"Conical panoramic view of the George Eastman House grounds," by Andrew Davidhazy (Rochester Institute of Technology, NY)Photograph, circa 1990 My area of interest is the application of mathematical concepts in technical applications of photography. Be it quantification of phenomena or the design and use of photography to visualize physical and mathematical concepts. A camera that rotated a circular piece of film past a radial slot acting as a shutter exposed the film for more than two rotations of the camera and thus recorded two plus views of the House grounds each covering a sector of about 120 degrees or so designed so that the 360 degree view of the grounds would produce a sector that could be cut and formed into a conical lampshade. Sometimes this photo is confused with those that a fisheye lens might make but the fisheye lens could only make a single image of the House per frame. Here there are two. --- Andrew Davidhazy (Rochester Institute of Technology, NY, http://people.rit.edu/andpph/)May 14, 2012
 "002 - Julia weaves," by Jean Constant (Santa Fe, NM)20" x 20", Mixed media on canvas, 2011 This is a combination of Julia set fractal and droste effect. Julia Sets are one of the most famous types of fractals formed using formula iteration. The Droste effect depicts a smaller version of itself in a place where a similar picture would realistically be expected to appear. Combining the two effects brings visually significant occurrences explored sometimes more intuitively in medieval architecture, stained glass windows and weaving work . --- Jean Constant (Santa Fe, NM, http://hermay.org/)May 14, 2012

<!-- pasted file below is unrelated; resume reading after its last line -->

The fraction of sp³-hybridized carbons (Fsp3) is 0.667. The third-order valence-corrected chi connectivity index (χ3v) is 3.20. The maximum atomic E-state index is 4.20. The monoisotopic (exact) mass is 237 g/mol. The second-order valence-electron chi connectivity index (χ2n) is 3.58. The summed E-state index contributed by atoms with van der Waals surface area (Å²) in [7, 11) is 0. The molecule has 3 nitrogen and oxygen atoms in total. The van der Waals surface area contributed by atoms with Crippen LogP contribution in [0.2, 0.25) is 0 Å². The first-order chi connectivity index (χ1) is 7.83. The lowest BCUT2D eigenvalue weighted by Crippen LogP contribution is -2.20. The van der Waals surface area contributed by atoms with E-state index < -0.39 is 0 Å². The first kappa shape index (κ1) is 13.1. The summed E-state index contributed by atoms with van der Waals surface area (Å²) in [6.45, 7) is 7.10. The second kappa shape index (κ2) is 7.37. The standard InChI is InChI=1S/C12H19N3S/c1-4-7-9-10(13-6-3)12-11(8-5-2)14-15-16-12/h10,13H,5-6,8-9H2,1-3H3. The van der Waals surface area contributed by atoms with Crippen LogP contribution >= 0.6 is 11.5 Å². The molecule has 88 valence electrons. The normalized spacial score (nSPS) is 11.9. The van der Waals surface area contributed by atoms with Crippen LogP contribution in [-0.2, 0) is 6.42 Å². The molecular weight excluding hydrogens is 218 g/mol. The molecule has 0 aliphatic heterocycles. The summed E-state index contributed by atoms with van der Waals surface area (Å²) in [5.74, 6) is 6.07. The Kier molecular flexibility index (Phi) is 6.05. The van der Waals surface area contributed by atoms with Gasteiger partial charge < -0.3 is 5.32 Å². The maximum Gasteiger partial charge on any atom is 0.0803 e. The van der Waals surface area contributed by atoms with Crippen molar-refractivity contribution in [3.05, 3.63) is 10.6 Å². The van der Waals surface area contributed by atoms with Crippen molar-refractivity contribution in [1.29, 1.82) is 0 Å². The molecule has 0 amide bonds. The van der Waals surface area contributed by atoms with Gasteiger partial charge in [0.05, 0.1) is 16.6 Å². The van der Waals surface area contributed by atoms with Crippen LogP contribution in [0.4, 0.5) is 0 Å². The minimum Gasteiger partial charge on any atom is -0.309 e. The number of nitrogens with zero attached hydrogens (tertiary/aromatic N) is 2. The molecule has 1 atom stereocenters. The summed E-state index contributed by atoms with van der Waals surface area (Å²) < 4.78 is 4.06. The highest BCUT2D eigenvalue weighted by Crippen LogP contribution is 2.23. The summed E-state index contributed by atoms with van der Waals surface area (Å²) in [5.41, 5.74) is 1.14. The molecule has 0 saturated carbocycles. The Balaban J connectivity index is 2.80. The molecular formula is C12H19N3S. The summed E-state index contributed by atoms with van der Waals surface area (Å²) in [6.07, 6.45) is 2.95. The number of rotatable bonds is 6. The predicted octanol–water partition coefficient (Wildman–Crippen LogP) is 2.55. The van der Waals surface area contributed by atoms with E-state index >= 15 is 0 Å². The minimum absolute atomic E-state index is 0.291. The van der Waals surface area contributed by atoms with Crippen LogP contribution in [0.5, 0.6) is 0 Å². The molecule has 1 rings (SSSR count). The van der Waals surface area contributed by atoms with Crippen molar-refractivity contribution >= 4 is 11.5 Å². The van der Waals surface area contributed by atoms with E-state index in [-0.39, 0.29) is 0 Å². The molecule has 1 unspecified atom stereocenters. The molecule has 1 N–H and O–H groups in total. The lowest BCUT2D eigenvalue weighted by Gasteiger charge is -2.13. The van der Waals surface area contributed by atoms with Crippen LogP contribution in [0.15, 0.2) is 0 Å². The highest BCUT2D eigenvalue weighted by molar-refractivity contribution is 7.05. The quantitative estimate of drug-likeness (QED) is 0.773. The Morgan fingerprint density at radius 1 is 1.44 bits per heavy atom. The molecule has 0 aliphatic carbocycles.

"Beaded Fullerene of Schwarz's D Surface," by Chern Chuang (MIT, Cambridge, MA), Bih-Yaw Jin (National Taiwan University), Wei-Chi Wei (The Beaded Molecules)23cm x 21cm x 18cm, Faceted plastic beads and fish thread, 2008 Geometry is an essential ingredient of chemistry. The functionality of molecules depends heavily on their geometries. Here is the conjugate surface of the P surface. We chose to construct this surface in a tetrahedral form to avoid unconnected component. In contrast to the P surface, one can find this surface comprising helicoid units of two opposite chiralities, lining up along C2 axes. Octagonal rings are represented by green beads. --- Chern Chuang, (MIT, Cambridge, MA) May 14, 2012
 "A5, Variation I," by Conan Chadbourne (San Antonio, TX)24" x 24", Archival Inkjet Print, 2011 This work is an exploration of the structure of the alternating group on five elements, and its particular presentation by two generators of orders 2 and 5. A stylized Cayley graph of this presentation of the group is shown over its dual graph. The regions in the dual image are colored according to the order of the element in the group. The image is constructed from multiple hand-drawn elements and natural textures which are scanned and digitally manipulated to form a composite image and subsequently output as an archival digital print. --- Conan Chadbourne (San Antonio, TX, http://www.conanchadbourne.com)May 14, 2012